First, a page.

The Lore of a Story

So I recently got a revise and resubmit request from an agent (woo!), and she was kind enough to provide incredibly detailed edit notes. I mean, like wow. Of course she is right on her criticisms, and I’m so excited that the story will be stronger for it.

But one note tripped me up: she wanted to see more lore about one aspect of the story.

Lore? Like, folk tales and writings and all that? But this book has excerpts from books and stories at the beginning of every chapter! What does it mean?!

And so I delved deeper.

Lore is, basically, the backstory , cultures, and history of your characters and world. It’s not the current story, but it can be how the circumstances led to the current story. Think of it as part of worldbuilding.

What kinds of things can we develop as lore?

  1. As mentioned above, it may be writings from the world, such as religious texts, science books, folk tales (or fairy tales), fliers, etc. Pieces of literature from the world itself. Also, if these are used in the book and placed as small excerpts at the beginning of a chapter or the book itself, it’s called an epigraph.
  2. The history of your world is also key lore. For example, in my R&R book, the history of the people is violent against magic wielders, particularly on a specific day 1000 years ago, and that shaped the way magic wielders are viewed now as well as changed the economy and independence of the country as a whole. History, or even the history that is written versus the truth of an event, can shape the very lives and circumstances of both the characters and the plot.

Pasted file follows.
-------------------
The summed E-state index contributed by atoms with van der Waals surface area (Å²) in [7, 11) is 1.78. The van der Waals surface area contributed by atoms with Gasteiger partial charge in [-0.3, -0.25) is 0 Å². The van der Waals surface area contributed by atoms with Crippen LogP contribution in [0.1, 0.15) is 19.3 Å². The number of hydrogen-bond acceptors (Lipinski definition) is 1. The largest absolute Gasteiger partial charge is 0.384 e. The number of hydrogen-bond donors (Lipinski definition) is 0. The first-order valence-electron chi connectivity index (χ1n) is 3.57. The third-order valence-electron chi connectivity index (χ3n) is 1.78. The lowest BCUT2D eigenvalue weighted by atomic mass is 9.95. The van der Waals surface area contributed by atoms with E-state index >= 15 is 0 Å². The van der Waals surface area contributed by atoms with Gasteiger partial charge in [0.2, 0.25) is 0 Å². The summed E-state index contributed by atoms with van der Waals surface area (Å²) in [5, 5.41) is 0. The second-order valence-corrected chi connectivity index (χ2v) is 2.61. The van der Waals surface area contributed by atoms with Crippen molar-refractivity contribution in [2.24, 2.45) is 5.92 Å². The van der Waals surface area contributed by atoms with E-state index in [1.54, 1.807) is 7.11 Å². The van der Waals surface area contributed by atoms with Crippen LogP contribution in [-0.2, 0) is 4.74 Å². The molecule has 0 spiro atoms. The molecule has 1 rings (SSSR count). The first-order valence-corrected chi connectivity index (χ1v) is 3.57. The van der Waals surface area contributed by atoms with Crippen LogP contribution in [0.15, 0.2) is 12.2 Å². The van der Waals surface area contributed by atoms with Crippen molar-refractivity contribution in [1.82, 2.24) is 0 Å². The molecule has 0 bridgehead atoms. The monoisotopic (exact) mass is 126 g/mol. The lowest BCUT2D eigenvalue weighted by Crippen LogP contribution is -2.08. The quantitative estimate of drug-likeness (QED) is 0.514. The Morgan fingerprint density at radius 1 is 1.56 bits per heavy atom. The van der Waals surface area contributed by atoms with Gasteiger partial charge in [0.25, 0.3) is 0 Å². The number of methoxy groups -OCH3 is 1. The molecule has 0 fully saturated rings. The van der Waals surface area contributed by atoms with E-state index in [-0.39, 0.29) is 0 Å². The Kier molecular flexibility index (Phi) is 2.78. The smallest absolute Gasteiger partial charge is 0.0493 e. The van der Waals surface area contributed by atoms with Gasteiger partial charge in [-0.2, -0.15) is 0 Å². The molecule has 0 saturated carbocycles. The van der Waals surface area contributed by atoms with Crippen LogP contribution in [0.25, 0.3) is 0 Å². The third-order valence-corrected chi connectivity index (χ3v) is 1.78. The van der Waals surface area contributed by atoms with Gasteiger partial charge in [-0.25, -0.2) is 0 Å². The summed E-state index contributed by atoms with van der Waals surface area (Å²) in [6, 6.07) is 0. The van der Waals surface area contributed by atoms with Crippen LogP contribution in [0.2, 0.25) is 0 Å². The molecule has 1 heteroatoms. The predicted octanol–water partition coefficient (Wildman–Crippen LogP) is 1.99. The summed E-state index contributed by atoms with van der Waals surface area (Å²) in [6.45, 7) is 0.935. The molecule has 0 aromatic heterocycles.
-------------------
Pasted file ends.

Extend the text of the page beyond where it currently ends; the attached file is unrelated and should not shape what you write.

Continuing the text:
3. The religion and mythology of the world. Religion plays a huge part in a lot of cultures, and these background beliefs will often dictate the way individuals and governments respond to events. Even a lack of religion will have its own effect.
  4. Character backstory may also be part of the lore, just focused in to a specific person. Knowing and understanding what your characters have faced can truly help you create realistic reactions to events in the plot and their interactions with other characters.
  5. The stories people tell can also be lore, such as local legends (or not-so-local legends), superstitions, folk tales, and fairy tales. Unlike the epigraphs or actual writings I referenced above, here I simply mean the information that people talk about and know in their day to day lives but may not necessarily be established by traditional religion or government (like a religious text would). What led to the development of these stories and superstitions? Are they grounded in truth? What happens if someone deviates from what they’re told to do through these stories?

Lore can refer to a wide range of worldbuilding, and it can be overwhelming. Some writers even get stuck in loops of just creating the background information and never quite getting around to actually writing the story. But if you focus in on which aspects are important for your story to progress and your characters to develop, you’ll find you have a richer sense of the world and more interesting writing.

Personally, I love creating the stories the people believe and sometimes how they view their worlds through a religious lens, both of which are major lore focuses in my R&R novel.

Do you have any bits of lore you love to read and/or write about? What are your favorites? Which ones bore you? Let’s chat in the comments!

And until next week, keep writing. 🙂


If you want a little extra reading on lore and story, check out this article on the Odyssey!

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